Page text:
Identity fraud remains one of the most prominent cybercrime threats of modern society today. Global research notes that on average businesses loose over US$200 billion every year – while consumers lose more than US$16 billion due to identity fraud. In South Africa, statistics from the South African Fraud Prevention Service (SAFPS) show that identity theft has increased by 200% over the past several years – and there are no signs of it letting up any time in the future.
According to Pine Pienaar, Managing Director of Afiswitch: “The expected growth in identity theft, and related fraud, is startling. However, what is perhaps more frightening is the sheer volumes that are lost as a result of these crimes. The monetary loses, combined with the potential reputational loses, or further liabilities, businesses may face can be daunting – and let’s not forget the emotional toll these types of crimes can take on the victims.”
Adding to the pressure, Cybersecurity Ventures predicts that identity theft, and related fraud, will remain a top cybercrime trend – and that the methods cybercriminals use will continue to become more sophisticated.
Pienaar indicates that there are several types of identity fraud that vary in frequency and severity of incidences, including miscellaneous identity theft, credit card fraud, higher rates of employment or tax-related fraud, various types of financial fraud, phone or utilities fraud and even government documents or benefits fraud.
“An employee’s stolen data may also be used to commit fraud or other crimes against their employer. Or, in other instances, stolen personal data is increasingly being sold on the online black market – and used to create severe damages, from corruption to money laundering or even used to help hide terrorism activities. These realities therefore make identity fraud one of the most serious concerns and a priority for consumers, businesses and governments worldwide,” says Pienaar.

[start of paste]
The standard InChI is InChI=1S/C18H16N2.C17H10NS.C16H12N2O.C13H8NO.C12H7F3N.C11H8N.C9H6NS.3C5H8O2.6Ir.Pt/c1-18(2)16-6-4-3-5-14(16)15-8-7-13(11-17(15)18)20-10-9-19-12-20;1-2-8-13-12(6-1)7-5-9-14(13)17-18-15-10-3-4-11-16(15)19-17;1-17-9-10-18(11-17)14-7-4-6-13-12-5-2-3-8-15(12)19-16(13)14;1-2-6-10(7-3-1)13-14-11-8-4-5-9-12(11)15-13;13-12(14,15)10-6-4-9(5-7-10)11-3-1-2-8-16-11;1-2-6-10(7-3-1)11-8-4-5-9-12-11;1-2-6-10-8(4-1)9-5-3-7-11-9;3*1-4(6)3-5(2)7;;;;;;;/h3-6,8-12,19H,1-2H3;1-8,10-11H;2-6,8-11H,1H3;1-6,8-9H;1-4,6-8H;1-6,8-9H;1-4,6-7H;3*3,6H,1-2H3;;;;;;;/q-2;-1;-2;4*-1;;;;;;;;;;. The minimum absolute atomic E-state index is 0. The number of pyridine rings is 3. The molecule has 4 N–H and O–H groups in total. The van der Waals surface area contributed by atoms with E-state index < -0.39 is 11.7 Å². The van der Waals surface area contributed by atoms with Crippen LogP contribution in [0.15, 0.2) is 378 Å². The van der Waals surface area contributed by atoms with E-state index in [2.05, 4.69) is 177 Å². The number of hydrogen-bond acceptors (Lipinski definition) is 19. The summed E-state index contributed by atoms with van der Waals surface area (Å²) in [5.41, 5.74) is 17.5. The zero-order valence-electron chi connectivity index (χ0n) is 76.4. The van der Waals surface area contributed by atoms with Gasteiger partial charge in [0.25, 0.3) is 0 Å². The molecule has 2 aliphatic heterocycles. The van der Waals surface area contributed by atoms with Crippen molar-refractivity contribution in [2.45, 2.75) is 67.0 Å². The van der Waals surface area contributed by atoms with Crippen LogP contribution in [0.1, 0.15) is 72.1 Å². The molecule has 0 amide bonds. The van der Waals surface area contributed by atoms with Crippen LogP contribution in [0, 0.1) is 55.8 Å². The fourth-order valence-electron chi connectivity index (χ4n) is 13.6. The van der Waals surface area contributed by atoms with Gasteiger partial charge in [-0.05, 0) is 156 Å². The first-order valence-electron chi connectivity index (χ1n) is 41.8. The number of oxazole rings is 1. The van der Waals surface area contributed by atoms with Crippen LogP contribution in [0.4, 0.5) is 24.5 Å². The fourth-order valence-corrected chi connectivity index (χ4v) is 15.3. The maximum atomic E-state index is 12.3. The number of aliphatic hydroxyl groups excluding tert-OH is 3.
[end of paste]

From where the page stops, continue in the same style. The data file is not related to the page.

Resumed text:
In the war on identity theft and related fraud, the global identity theft protection services market is expected to exceed US$ 21.23 billion by 2026, expanding at a growth rate of 14.2% between 2018 and 2026.
“In addition to investment in sophisticated software programmes, algorithms and even Artificial Intelligence, protection services should be looking to build biometrics-based verifications into their authentication processes as such solutions offer for more accurate identity verifications and to deliver faster results in real-time,” suggest Pienaar.
Biometric technologies and applications use the unique physiological and behavioural attributes of a living person to confirm their identity. Currently, unimodal, automated fingerprint identification systems (AFIS) form the basis of most biometric solutions today. However, due to mounting pressures to address the growing identity theft crisis, the industry is increasingly moving to more integrated multimodal biometric solutions.
To this end, biometric solutions are set to go mainstream, given it is the foundation to managing identity authentication and digital security. In fact, an IBM Security Report found that while 67% of respondents said they are comfortable using biometric authentication today, 87% say they’ll be comfortable with it in the future.
Pienaar indicates that while there are some concerns over how and where biometric data will be captured and stored, these concerns can be easily allayed as it is possible to securely capture, encrypt and store biometric data. “The onus is now on the protection services industry, businesses and governments to make use of flexible identity platforms that provide users with accuracy, security, speed and convenience – which makes the identity verification process a positive user experience.”
“In today’s fast paced lifestyle knowing who you are dealing with is critical to managing personal, business and even societal risks on a macro level. Advanced biometrics solutions can offer confidence in the ability of any system, programme or application to verify an individual’s identity – even in this digital age of fake personas and cybercriminals. Because of this, we can expect these solutions to become more mainstream and used as a line of defence in the war on identity fraud,” concludes Pienaar.